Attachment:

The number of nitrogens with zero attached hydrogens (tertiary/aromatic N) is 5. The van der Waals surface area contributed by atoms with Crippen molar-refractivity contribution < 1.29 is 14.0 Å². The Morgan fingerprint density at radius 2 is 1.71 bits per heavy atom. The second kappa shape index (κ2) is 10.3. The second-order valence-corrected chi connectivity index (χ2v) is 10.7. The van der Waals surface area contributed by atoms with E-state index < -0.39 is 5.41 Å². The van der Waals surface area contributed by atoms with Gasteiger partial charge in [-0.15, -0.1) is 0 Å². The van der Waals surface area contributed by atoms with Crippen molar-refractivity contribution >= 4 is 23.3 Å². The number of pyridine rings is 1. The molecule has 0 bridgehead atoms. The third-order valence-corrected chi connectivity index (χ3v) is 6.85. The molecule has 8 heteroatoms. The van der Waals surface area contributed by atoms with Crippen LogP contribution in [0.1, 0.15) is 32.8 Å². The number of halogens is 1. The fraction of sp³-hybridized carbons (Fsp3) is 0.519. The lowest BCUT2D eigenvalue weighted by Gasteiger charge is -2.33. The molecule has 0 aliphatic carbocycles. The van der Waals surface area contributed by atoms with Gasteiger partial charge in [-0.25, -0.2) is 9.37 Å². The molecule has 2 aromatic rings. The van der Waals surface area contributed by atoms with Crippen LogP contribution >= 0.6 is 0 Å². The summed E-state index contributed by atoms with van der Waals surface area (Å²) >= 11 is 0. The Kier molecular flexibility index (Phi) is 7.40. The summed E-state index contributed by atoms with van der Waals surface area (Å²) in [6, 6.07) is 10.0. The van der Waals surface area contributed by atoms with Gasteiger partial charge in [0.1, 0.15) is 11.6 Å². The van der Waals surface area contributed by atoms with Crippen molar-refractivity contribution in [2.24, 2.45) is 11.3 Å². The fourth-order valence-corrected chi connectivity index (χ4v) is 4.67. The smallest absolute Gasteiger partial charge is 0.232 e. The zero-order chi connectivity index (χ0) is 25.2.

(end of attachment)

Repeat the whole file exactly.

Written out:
The number of nitrogens with zero attached hydrogens (tertiary/aromatic N) is 5. The van der Waals surface area contributed by atoms with Crippen molar-refractivity contribution < 1.29 is 14.0 Å². The Morgan fingerprint density at radius 2 is 1.71 bits per heavy atom. The second kappa shape index (κ2) is 10.3. The second-order valence-corrected chi connectivity index (χ2v) is 10.7. The van der Waals surface area contributed by atoms with E-state index < -0.39 is 5.41 Å². The van der Waals surface area contributed by atoms with Gasteiger partial charge in [-0.15, -0.1) is 0 Å². The van der Waals surface area contributed by atoms with Crippen molar-refractivity contribution >= 4 is 23.3 Å². The number of pyridine rings is 1. The molecule has 0 bridgehead atoms. The third-order valence-corrected chi connectivity index (χ3v) is 6.85. The molecule has 8 heteroatoms. The van der Waals surface area contributed by atoms with Crippen LogP contribution in [0.1, 0.15) is 32.8 Å². The number of halogens is 1. The fraction of sp³-hybridized carbons (Fsp3) is 0.519. The lowest BCUT2D eigenvalue weighted by Gasteiger charge is -2.33. The molecule has 0 aliphatic carbocycles. The van der Waals surface area contributed by atoms with Gasteiger partial charge in [-0.25, -0.2) is 9.37 Å². The molecule has 2 aromatic rings. The van der Waals surface area contributed by atoms with Crippen LogP contribution >= 0.6 is 0 Å². The summed E-state index contributed by atoms with van der Waals surface area (Å²) >= 11 is 0. The Kier molecular flexibility index (Phi) is 7.40. The summed E-state index contributed by atoms with van der Waals surface area (Å²) in [6, 6.07) is 10.0. The van der Waals surface area contributed by atoms with Gasteiger partial charge in [0.1, 0.15) is 11.6 Å². The van der Waals surface area contributed by atoms with Crippen molar-refractivity contribution in [2.24, 2.45) is 11.3 Å². The fourth-order valence-corrected chi connectivity index (χ4v) is 4.67. The smallest absolute Gasteiger partial charge is 0.232 e. The zero-order chi connectivity index (χ0) is 25.2.